Most fiberglass pool owners don’t need to resurface their pool. But if the pool shell is low quality or you treat the pool with lots of chemicals, you may need to resurface it. Expect to pay between $3,500 to $10,000 to resurface a fiberglass pool, depending on its size.
✓ Quicker to install than concrete and vinyl pools.
✓ Conserves heat better than concrete and vinyl pools
✓ Algae cannot grow on a fiberglass pool’s surface.
✓ Smooth surface
✓ Saltwater compatible
✓ Usually does not need resurfacing.
✗ Gel coat may need resurfacing depending on the shell’s quality and exposure to harsh chemicals.
✗ No shape or size customization. Shells are pre-made.
✗ The surface can be slippery.
✗ Shells usually measure no more than 16 feet across.
Concrete / gunite / shotcrete
Concrete pools, also known as gunite or shotcrete, are high maintenance. They’re susceptible to cracking and algae, and concrete pools require routine upkeep.
To keep your concrete pool clean, you’ll need to perform an acid wash every three to five years. Most pool owners spend $290 and $400 to have their concrete pool acid washed.
To remedy the cracking and surface damage, you may need to replaster the pool every 10 to 15 years. Replastering a concrete pool typically starts at around $2,500.
✓ Concrete pools can last up to 50 years.
✓ Shape and size are customizable.
✓ Visually appealing
✗ High maintenance
✗ Requires lots of electricity and chemicals to stay clean and swimmable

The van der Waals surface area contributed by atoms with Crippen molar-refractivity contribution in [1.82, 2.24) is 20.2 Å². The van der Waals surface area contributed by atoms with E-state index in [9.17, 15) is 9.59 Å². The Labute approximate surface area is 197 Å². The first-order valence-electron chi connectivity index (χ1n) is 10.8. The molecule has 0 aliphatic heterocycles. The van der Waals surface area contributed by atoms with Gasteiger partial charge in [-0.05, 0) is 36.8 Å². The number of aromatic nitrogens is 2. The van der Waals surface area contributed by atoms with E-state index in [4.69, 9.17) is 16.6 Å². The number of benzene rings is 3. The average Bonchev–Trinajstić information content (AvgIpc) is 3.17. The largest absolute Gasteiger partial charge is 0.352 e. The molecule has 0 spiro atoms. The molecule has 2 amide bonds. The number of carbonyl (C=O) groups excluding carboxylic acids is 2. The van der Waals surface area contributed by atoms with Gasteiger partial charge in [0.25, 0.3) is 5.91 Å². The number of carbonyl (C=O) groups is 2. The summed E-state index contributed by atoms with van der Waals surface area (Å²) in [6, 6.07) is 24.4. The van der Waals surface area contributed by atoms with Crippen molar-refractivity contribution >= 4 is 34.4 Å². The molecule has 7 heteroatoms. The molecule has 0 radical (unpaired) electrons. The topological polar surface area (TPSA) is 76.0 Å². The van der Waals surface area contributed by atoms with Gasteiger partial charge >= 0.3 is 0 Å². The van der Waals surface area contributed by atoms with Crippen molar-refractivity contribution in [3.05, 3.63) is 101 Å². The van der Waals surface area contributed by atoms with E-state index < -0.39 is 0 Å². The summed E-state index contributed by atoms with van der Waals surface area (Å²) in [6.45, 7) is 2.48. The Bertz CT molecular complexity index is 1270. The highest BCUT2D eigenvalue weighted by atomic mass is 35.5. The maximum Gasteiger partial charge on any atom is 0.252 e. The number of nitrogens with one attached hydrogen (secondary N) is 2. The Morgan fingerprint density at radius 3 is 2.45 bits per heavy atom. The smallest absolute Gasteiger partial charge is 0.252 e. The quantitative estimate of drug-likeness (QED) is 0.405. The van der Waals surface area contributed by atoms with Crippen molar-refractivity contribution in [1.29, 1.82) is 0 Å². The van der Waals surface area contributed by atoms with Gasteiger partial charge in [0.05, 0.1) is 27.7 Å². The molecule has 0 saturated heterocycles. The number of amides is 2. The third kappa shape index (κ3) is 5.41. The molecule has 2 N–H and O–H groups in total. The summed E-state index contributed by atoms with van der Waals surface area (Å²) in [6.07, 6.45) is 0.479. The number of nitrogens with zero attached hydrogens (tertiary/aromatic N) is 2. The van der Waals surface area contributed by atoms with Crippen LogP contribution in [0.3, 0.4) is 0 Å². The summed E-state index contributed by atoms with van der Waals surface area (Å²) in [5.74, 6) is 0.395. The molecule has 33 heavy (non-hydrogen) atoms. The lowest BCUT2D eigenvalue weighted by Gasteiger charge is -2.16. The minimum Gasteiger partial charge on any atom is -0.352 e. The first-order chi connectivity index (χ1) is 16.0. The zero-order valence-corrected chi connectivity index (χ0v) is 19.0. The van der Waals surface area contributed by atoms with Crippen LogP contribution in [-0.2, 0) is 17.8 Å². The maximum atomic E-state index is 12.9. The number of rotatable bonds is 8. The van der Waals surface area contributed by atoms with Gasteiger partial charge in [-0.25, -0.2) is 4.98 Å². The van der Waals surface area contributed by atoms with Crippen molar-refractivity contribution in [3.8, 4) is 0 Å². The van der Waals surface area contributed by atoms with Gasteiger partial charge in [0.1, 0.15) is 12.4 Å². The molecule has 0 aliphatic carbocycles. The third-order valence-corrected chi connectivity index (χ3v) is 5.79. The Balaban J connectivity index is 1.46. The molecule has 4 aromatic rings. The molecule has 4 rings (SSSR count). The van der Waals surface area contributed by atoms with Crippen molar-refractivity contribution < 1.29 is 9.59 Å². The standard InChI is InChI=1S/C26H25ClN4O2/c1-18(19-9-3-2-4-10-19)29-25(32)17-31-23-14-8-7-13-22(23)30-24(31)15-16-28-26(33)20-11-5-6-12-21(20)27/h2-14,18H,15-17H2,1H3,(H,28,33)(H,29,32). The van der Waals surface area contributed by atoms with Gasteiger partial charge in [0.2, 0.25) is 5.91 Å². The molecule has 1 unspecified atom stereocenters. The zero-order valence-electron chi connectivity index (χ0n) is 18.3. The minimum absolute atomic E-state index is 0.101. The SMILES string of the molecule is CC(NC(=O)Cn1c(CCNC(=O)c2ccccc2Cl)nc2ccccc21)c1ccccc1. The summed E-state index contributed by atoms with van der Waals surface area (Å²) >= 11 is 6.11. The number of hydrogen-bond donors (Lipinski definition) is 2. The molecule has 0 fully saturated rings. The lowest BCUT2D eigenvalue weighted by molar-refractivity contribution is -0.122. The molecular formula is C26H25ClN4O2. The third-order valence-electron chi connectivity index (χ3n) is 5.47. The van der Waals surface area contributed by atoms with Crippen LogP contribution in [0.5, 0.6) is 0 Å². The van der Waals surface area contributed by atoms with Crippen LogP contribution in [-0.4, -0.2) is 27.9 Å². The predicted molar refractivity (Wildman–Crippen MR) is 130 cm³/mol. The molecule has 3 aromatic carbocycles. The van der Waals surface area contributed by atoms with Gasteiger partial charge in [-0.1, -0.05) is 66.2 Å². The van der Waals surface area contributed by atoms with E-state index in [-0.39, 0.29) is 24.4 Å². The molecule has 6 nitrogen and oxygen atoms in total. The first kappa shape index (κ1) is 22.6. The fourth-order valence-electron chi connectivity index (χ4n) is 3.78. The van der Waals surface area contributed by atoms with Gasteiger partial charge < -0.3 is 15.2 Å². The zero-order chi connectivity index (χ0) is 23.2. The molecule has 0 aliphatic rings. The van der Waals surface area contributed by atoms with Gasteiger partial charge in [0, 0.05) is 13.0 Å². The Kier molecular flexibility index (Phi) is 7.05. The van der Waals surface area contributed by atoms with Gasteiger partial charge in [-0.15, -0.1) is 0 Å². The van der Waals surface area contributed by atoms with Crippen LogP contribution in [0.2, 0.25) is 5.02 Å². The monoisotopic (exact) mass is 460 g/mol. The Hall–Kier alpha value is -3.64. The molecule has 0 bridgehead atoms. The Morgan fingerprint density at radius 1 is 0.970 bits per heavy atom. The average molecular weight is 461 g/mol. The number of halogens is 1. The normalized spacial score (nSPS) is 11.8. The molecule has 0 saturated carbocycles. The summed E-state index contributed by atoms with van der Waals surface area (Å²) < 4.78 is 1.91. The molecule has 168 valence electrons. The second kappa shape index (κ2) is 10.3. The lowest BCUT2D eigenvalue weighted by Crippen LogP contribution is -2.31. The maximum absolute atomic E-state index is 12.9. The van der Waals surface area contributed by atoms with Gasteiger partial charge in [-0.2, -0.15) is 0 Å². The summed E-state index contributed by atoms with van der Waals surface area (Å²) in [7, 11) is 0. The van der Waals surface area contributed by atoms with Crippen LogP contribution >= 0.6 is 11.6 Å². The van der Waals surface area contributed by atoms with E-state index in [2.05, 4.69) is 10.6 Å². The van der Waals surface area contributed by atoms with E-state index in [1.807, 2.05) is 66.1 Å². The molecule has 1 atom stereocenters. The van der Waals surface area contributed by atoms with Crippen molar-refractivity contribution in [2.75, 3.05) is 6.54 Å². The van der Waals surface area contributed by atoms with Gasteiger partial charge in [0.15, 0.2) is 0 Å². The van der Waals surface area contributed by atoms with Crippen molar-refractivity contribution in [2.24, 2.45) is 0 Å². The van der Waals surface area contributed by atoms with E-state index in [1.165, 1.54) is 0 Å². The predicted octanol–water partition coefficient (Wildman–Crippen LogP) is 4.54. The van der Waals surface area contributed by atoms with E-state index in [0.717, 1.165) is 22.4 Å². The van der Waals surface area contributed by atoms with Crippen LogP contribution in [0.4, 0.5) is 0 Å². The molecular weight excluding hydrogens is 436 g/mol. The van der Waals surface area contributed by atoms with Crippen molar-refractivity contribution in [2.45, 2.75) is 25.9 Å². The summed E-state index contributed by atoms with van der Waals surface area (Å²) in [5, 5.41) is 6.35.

✗ Grows mold and algae
✗ It has an abrasive surface that can make feet bleed. Children’s soft feet are especially vulnerable to the harsh surface.
✗ Not compatible with saltwater systems
✗ Concrete pools take longer to install than other pool types
Above-ground pool types
Above-ground pools are often sold in kits with easy-to-follow instructions. Above-ground pool kits usually cost between $1,463 to $6,150 and can be installed without a professional’s help, as long as you feel comfortable with the project.
But when it comes to converting an above-ground pool to a semi-inground pool, it’s best to call a professional pool installer. When buying your above-ground pool kits, make sure the pool is well suited to be a semi-inground pool.
Why? Because not every above-ground pool kit can be converted into a semi-inground pool.
Remember that most above-ground pools are equipped with a vinyl liner that needs to be replaced every 7 to 10 years. The cost to replace an above-ground pool liner ranges from $350 to $1,500.
Above-ground pool kits typically come in one of three materials: steel, resin, or aluminum.
✓ Most affordable above-ground pool material
✓ Steel is the strongest material of the three
✓ Newer steel pool models are designed to have more rust resistance.
✗ Steel will rust over time.
✗ Susceptible to corrosion and oxidation
✓ Rust resistant
✓ Not susceptible to oxidation
✓ Resin is often cheaper than aluminum but more expensive than steel.
✓ Does not become hot to the touch as steel and aluminum do, proving beneficial on those warm, sunny days.
✗ Winter weather and UV exposure make resin susceptible to cracking and fading.
✓ Resistant to rust and corrosion
✓ Can withstand cold temperatures and winter weather better than resin
✓ Much lighter than steel, making it easy to move and assemble
✗ Aluminum is usually the most expensive above-ground pool.
✗ Holes may develop in the pool’s liner due to the aluminum oxidizing.
Other Factors That Affect Cost
Your semi-inground pool’s material type will significantly affect the total cost, but many factors will raise or lower your overall bill. You may even want to consider the long-term costs of owning a pool, including increased homeowners insurance and monthly pool maintenance costs.
Other factors that may affect your spending total include:
- Pool size: The bigger your pool, the higher you can expect your bill to be. Small pools are typically more affordable, as they are made of less costly materials and require less labor to install.